Email Trigger Campaigns: Spurring Action and Reaction with Email Trigger Campaigns

by | Jul 24, 2017 | Digital Strategy | 0 comments

The key to great email trigger campaigns is notifying your audience of a service precisely when they need it.

Healthcare marketers can take advantage of CRM databases to deliver messages through the form of automated emails, or email trigger campaigns, when they are most relevant to consumers.

“Healthcare CRM databases receive updates through EMR data,” says Chris Restle, director of strategic development and innovation at True North Custom. “By examining what’s happening with patients, we can trigger the appropriate campaign to offer services that they’re already thinking about.”

Consider a scenario in which a patient is diagnosed with hypertension while visiting an urgent care clinic. Even if he visited the urgent care clinic for a rolled ankle, he leaves the clinic feeling concerned about his blood pressure. Once his diagnosis is updated in the healthcare CRM, marketers can notify the patient about services related to heart health and hypertension.

5 Useful Email Trigger Campaigns for Healthcare

Email trigger campaigns can be modified based on an endless combination of filters and criteria. Keep these CRM uses in mind when customizing your campaign.

1. Emergency room triggers are great tools for acquiring new patients for primary care physicians.

“If someone comes into the ER, she will likely need follow-up care from a primary care provider afterwards,” Restle says. “We can contact the patient shortly after her hospital visit to help her connect with one.”

2. ER redirects can help healthcare marketers keep ER wait times short.

“Using filters, you can look at people who are attending the ER and examine whether or not they’re receiving the proper services there,” Restle says. “If they’re using the ER in lieu of primary care physicians, we can redirect them to look into primary care. If their issue would be better treated at an urgent care clinic, we can send them a message letting them know that they can receive faster care at a clinic right down the street.”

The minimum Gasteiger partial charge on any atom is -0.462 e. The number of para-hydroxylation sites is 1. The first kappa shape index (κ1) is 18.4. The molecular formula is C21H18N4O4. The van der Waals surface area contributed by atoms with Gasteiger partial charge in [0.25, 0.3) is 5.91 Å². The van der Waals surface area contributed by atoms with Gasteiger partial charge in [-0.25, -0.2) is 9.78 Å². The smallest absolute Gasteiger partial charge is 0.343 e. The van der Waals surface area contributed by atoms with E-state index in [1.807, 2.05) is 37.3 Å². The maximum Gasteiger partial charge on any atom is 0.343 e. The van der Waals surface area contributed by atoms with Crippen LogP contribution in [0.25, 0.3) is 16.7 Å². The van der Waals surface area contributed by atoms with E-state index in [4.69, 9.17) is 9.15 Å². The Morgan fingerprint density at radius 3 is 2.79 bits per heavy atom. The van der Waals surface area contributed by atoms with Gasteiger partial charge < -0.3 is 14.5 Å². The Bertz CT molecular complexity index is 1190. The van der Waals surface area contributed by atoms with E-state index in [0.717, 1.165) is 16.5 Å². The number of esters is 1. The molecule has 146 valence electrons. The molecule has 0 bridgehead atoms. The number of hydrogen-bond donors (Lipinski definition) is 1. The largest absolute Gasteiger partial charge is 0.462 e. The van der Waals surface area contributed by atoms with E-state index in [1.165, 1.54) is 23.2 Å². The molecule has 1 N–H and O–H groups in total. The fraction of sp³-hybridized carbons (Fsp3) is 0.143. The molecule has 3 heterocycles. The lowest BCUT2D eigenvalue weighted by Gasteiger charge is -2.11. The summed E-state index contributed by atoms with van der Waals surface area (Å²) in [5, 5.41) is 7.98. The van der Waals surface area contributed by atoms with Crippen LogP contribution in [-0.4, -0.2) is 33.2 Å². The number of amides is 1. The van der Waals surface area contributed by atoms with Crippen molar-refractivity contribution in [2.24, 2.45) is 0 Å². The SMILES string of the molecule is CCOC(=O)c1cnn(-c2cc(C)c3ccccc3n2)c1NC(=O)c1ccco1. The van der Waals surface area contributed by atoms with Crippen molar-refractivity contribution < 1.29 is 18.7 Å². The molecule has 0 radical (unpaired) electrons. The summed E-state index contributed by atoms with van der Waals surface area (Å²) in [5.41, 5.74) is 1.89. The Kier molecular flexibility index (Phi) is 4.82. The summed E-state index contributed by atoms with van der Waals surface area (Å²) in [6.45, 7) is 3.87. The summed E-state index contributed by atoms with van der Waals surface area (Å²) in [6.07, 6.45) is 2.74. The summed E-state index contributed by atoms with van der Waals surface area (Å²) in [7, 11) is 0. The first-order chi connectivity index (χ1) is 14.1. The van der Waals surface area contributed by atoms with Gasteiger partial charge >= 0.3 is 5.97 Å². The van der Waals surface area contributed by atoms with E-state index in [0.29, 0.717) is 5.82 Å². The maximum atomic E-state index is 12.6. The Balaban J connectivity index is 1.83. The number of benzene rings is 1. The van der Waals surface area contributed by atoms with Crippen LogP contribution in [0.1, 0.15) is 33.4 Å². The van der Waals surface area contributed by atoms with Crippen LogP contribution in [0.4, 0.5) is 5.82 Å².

3. Time between screenings can be used to inform patients that they need to schedule a mammogram, colonoscopy, or prostate exam.

A CRM database keeps track of patients’ annual screenings, which can notify marketers when it’s time to send a reminder.

“The CRM can let us know that it has been 11 months since a patient’s last mammography,” Restle says. “We can send a personalized message to that patient reminding her to schedule an appointment.”

4. Age is a simple indicator that lets healthcare marketers know when to recommend services.

“When a patient turns a certain age, he might need to start scheduling prostate exams,” Restle says. “Alternatively, we can send a message welcoming a patient to Medicare once they reach that milestone.”

5. Nurturing campaigns can use triggers to guide patients through the process of searching for and receiving care.

“The healthcare industry is very different today than it was ten years ago,” Restle says, “Today, people are paying more out of pocket expenses, so they take more time to shop around. Not everyone is at the same point in terms of making decisions on healthcare needs like bariatric surgery or joint replacement.”

A nurturing campaign follows the patient’s lead, suggesting treatment only when the patient is ready. For example, people who are relatively healthy may be sent information regarding preventative measures or seminars for certain conditions. If a patient attends a seminar, then further action can be suggested, such as a screening.

“Not all email trigger campaigns are created equal,” Restle says. “A blanket screening reminder letting consumers know that February is Heart Month is not as effective as sending a screening reminder to someone who just found out they have hypertension.”

A Few Things to Remember

Make sure you follow these guidelines when you’re crafting email trigger campaigns:

  • Include strong, measurable calls to action in your campaign. The right CTA, such as directing readers to a trackable web page, will help you follow the consumer’s decision-making process and evaluate your campaign’s effectiveness.
  • Establish parameters for excluding people the campaign wouldn’t be relevant for. You don’t want to recommend a preventative screening for someone who has just undergone heart bypass surgery.
  • Personalize your message, but don’t get too personal. It’s okay to recommend a pediatrician to parents, but including the exact number of children they have in that recommendation can make them uneasy.

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